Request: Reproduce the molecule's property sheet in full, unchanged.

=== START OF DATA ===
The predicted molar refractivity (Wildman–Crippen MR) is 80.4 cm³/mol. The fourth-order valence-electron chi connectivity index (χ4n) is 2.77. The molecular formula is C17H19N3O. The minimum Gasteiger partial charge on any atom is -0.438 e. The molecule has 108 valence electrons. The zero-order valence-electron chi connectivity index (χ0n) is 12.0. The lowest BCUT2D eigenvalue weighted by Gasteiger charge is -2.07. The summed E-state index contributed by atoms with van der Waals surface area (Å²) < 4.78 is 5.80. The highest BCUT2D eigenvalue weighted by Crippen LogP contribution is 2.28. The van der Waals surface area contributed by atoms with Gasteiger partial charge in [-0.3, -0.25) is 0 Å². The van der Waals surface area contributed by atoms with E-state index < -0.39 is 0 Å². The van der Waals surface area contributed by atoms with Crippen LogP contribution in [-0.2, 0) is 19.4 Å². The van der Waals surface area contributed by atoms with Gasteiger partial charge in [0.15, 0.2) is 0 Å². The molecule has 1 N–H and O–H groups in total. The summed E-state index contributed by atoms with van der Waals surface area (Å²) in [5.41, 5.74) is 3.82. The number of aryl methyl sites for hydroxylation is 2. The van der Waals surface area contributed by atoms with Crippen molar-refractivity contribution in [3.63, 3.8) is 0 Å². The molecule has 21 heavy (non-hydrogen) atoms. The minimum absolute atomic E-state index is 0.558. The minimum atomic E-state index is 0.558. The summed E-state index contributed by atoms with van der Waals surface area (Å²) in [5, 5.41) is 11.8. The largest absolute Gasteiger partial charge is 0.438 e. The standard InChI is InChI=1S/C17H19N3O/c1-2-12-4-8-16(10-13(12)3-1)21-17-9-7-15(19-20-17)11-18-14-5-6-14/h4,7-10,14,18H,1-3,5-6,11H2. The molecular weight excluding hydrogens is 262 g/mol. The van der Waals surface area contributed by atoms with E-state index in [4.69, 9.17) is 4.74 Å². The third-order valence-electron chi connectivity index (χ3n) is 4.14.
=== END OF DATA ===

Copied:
The predicted molar refractivity (Wildman–Crippen MR) is 80.4 cm³/mol. The fourth-order valence-electron chi connectivity index (χ4n) is 2.77. The molecular formula is C17H19N3O. The minimum Gasteiger partial charge on any atom is -0.438 e. The molecule has 108 valence electrons. The zero-order valence-electron chi connectivity index (χ0n) is 12.0. The lowest BCUT2D eigenvalue weighted by Gasteiger charge is -2.07. The summed E-state index contributed by atoms with van der Waals surface area (Å²) < 4.78 is 5.80. The highest BCUT2D eigenvalue weighted by Crippen LogP contribution is 2.28. The van der Waals surface area contributed by atoms with Gasteiger partial charge in [-0.3, -0.25) is 0 Å². The van der Waals surface area contributed by atoms with E-state index < -0.39 is 0 Å². The van der Waals surface area contributed by atoms with Crippen LogP contribution in [-0.2, 0) is 19.4 Å². The van der Waals surface area contributed by atoms with Gasteiger partial charge in [0.15, 0.2) is 0 Å². The molecule has 1 N–H and O–H groups in total. The summed E-state index contributed by atoms with van der Waals surface area (Å²) in [5.41, 5.74) is 3.82. The number of aryl methyl sites for hydroxylation is 2. The van der Waals surface area contributed by atoms with Crippen molar-refractivity contribution in [3.63, 3.8) is 0 Å². The molecule has 21 heavy (non-hydrogen) atoms. The minimum absolute atomic E-state index is 0.558. The minimum atomic E-state index is 0.558. The summed E-state index contributed by atoms with van der Waals surface area (Å²) in [5, 5.41) is 11.8. The largest absolute Gasteiger partial charge is 0.438 e. The standard InChI is InChI=1S/C17H19N3O/c1-2-12-4-8-16(10-13(12)3-1)21-17-9-7-15(19-20-17)11-18-14-5-6-14/h4,7-10,14,18H,1-3,5-6,11H2. The molecular weight excluding hydrogens is 262 g/mol. The van der Waals surface area contributed by atoms with E-state index in [4.69, 9.17) is 4.74 Å². The third-order valence-electron chi connectivity index (χ3n) is 4.14.